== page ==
The Bank of Canada today increased its target for the overnight rate to 4¼% impacting the Prime rate at major FI’s to increase to 6.45%. The Bank is also continuing its policy of quantitative tightening – releasing debt previously purchased from its balance sheet. This rate increase caps off a year of rate increases not seen in decades, driving the BoC rate from 0.25% to 4.25% (Prime: 2.45% to 6.45%).
The BoC’s thoughts are as follows:
- Inflation around the world remains high and broadly based. Global economic growth is slowing, although it is proving more resilient than was expected
- The US economy is weakening but consumption continues to be solid and the labor market remains overheated.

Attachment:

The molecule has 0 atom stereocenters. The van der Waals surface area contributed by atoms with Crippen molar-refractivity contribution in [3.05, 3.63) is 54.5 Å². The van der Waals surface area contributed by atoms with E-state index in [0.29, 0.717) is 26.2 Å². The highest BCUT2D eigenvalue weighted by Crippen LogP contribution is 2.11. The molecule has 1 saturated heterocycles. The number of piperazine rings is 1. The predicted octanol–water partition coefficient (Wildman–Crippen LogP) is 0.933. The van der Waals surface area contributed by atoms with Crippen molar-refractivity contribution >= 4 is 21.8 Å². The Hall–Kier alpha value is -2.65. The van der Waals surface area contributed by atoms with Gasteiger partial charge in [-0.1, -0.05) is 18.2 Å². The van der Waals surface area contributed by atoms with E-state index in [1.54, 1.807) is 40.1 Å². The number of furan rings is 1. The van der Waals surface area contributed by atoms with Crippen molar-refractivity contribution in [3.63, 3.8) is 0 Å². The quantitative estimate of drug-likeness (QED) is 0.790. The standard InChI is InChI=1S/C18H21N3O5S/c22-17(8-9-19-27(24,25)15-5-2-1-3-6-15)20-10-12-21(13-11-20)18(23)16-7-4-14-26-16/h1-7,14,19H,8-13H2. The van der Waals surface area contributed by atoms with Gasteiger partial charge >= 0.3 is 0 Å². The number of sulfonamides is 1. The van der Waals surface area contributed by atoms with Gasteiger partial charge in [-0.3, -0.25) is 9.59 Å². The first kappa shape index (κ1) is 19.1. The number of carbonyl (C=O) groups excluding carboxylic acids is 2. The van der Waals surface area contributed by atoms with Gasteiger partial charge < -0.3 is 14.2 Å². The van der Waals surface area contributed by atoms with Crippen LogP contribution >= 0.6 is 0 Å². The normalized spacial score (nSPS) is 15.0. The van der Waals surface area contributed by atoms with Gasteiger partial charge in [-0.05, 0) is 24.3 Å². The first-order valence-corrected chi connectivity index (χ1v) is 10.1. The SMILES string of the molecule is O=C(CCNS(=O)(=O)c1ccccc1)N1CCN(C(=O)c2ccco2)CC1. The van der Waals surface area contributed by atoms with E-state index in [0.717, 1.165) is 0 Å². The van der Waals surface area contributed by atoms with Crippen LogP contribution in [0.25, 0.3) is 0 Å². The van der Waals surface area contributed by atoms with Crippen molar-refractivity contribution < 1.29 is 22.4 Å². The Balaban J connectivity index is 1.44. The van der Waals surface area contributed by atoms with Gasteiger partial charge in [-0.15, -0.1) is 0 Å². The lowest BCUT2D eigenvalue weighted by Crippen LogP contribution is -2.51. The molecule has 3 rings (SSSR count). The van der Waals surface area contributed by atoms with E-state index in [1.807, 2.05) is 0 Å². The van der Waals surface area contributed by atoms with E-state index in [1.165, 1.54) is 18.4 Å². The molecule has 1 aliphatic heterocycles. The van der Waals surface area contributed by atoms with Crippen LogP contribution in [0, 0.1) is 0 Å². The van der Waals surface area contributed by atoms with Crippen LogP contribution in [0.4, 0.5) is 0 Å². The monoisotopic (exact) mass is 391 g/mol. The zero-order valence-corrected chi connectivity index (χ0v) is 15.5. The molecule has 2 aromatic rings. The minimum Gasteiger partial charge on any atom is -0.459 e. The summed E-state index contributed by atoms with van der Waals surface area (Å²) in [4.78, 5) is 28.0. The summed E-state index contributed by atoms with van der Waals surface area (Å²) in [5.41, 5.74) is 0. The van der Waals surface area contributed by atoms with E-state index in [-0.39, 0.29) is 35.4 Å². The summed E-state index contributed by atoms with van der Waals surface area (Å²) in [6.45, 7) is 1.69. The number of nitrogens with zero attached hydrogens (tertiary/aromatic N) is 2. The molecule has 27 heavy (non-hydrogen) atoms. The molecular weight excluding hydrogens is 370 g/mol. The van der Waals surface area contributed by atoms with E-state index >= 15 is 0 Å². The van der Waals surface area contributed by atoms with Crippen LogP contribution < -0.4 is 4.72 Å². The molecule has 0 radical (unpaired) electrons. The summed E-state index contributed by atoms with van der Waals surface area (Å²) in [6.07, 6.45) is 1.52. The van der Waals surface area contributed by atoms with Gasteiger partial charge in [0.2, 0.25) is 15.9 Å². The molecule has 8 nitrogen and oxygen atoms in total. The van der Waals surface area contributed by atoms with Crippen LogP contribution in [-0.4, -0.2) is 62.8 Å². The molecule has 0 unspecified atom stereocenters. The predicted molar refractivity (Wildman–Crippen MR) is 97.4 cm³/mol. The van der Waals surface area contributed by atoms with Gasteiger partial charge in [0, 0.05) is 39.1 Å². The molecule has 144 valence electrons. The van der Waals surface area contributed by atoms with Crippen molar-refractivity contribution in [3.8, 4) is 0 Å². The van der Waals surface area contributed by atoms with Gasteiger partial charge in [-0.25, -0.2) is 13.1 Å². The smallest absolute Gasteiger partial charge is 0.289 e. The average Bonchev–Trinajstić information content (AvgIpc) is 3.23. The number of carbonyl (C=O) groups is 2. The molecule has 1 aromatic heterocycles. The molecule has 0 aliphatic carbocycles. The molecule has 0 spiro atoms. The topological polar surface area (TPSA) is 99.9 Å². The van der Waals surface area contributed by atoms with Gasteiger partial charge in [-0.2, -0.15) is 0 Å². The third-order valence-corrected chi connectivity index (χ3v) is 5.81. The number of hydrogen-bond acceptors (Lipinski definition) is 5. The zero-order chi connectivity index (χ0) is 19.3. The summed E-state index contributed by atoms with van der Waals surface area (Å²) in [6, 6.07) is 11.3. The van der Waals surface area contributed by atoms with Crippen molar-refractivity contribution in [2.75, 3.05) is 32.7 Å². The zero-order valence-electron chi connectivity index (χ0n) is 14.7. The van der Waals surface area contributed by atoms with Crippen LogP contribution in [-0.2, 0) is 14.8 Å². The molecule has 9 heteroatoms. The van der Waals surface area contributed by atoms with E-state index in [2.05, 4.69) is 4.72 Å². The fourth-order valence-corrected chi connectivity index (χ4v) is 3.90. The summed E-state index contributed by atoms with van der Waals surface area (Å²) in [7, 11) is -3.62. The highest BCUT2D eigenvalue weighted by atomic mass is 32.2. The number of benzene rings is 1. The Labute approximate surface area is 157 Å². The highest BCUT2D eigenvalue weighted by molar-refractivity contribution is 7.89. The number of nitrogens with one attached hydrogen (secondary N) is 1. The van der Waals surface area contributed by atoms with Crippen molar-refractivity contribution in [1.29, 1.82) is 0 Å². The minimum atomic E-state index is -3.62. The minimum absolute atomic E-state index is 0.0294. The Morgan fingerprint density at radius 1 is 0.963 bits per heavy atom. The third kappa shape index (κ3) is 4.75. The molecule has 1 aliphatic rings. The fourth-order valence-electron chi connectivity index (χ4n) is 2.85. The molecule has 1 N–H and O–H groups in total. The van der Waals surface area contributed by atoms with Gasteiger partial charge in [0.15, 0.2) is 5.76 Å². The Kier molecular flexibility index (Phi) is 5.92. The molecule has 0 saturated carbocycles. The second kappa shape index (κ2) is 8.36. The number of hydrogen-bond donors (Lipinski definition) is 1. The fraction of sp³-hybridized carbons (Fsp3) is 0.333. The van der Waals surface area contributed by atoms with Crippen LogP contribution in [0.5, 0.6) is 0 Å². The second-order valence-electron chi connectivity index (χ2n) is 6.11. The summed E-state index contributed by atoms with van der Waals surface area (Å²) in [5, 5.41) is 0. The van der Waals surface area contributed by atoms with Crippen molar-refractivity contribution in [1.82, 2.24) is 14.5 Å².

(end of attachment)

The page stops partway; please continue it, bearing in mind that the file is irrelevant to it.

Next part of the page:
- The gradual easing of global supply bottlenecks continues, although further progress could be disrupted by geopolitical events.
- Canadian economic (GDP) growth in the third quarter was stronger than expected, and the economy continued to operate in excess demand.
- Canada’s labor market remains tight, with unemployment near historic lows.
- Tighter monetary policy is restraining domestic demand: consumption moderated in the third quarter, and housing market activity continues to decline.
- Data used by BoC supports the Bank’s outlook that growth will essentially stall through the end of this year and the first half of next year.
What does this all mean? – We are getting toward the end of BoC rate increases in fear of sparking a serious recession. We believe that an unwinding of central bank rates will need to occur over the next two years. In the meantime, opportunities will abound for investing in lower-priced quality real estate and stocks.